Why do the world’s poor make seemingly irrational decisions continuously? Such as: failing to immunise their children for free, even when they are aware of the advantages; not using cheap, safe chemicals on drinking water to reduce water-borne diseases; and refusing contraception — particularly teenage girls in Kenya — with older partners, despite the risks?
The answers are simple. Because: for the same reason going to the gym is so hard for most people — inertia; inconvenience — in some ways similar to if a doctor doesn’t use a hand sanitiser during rounds, despite being aware of its advantages; and some are trying to get pregnant so as to receive more support from the partner.
Poor Economics deftly weaves together such research from across the world on poverty alleviation and its various disciplines: hunger, education, health, family planning and so on; and paints a compelling picture of how many, if not most, of these seemingly most intractable problems are addressable.
If there was one takeaway from the book, it would be that a condescending approach to poverty and the poor generally fails. While much of the debate on poverty focuses on “the ultimate cause of poverty” or “does foreign aid have a role to play?”, the authors give convincing examples linking success to what problem is chosen, and how the programme is run. Even if their behaviour appears irrational initially, the poor make sensible decisions that best fit their environment. Programmes that acknowledge this have much higher chances of success.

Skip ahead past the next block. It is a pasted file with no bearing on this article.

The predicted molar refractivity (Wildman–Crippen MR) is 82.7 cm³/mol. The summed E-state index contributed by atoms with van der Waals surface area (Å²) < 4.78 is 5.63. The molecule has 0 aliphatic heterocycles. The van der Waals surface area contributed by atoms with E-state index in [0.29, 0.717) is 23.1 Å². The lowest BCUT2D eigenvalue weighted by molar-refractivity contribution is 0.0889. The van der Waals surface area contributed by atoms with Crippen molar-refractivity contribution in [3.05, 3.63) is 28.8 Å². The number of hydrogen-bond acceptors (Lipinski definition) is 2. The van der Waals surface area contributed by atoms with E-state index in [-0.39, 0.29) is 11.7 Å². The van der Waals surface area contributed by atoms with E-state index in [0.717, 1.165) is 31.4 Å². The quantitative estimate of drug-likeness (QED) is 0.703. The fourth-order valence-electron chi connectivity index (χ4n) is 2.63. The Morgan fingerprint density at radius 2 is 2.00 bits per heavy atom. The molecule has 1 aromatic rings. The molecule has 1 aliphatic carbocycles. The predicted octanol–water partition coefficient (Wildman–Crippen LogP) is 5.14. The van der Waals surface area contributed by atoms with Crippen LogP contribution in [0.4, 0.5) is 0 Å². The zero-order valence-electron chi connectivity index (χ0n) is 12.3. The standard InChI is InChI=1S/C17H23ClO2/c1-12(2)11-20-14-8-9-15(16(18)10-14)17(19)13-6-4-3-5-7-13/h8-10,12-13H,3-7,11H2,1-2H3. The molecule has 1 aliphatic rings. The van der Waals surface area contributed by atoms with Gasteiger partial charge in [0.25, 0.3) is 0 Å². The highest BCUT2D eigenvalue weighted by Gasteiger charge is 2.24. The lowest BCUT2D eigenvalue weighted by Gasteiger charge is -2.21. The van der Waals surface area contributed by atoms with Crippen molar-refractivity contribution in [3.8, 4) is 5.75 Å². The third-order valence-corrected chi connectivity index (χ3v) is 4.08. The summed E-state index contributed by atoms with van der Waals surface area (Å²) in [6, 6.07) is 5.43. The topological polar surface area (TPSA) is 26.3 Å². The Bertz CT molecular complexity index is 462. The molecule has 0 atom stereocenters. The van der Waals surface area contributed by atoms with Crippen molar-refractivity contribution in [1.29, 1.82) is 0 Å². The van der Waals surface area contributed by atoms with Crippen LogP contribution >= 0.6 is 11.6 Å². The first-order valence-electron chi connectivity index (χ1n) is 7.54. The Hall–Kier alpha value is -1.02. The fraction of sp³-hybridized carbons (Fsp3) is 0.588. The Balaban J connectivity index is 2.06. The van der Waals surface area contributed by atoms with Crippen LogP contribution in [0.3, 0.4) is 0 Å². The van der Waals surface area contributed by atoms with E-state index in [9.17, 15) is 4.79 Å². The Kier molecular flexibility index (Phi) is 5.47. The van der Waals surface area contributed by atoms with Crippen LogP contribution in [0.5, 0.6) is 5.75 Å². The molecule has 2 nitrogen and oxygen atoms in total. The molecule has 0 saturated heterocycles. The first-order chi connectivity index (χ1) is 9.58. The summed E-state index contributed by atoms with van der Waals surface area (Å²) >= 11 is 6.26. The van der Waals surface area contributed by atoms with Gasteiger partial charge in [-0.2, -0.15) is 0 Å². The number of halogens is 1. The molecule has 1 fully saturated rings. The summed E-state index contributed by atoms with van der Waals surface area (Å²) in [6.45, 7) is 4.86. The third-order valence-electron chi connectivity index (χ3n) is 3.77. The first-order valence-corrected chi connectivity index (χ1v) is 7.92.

There are also some remarkable facts the authors quote: that despite rapid economic growth, per capita calorie consumption has been falling steadily in India. Indians across the income spectrum are eating less and less. Interestingly, this happened between 1980 and 2005, when the (relative) price of food was going down. And yet, the percentage of people who consider they do not have enough food has dropped from 17% in 1983 to 2% in 2004, leading the authors to believe that maybe some people eat less because they are less hungry.
The authors carefully nuance this with saying a nutrition problem does exist, but it comes from lack of information, lack of micronutrients and the choices made by the poor in their sources of calories. Simply attempting to provide cheap calories may not adequately address the problem. This is a topical discussion given the ongoing debate on the Right to Food Act.
Development can come from surprising directions. One example is Brazil, where — as the reach of Rede Globo telenovellas spread — fertility rates started to drop as people woke up to a new idea of what was conventional. The authors believe up to one-third of the phenomenal increase in savings rates in China can be attributed to the reduction in fertility post the one-child policy: fewer children means less expenditure, but more important, the lack of children makes people save more for old age. Children in many societies are considered financial investments — they are expected to take care of their parents on retirement.
In some ways, especially for those (like me) not abreast with current economic research, the book is also a revelation on how high quality data from Randomised Control Trials (RCT) can help frame effective policies. Sample this: much of the progress in medicine can be traced back to the start of RCTs in 19th-century America with respect to pharmaceuticals.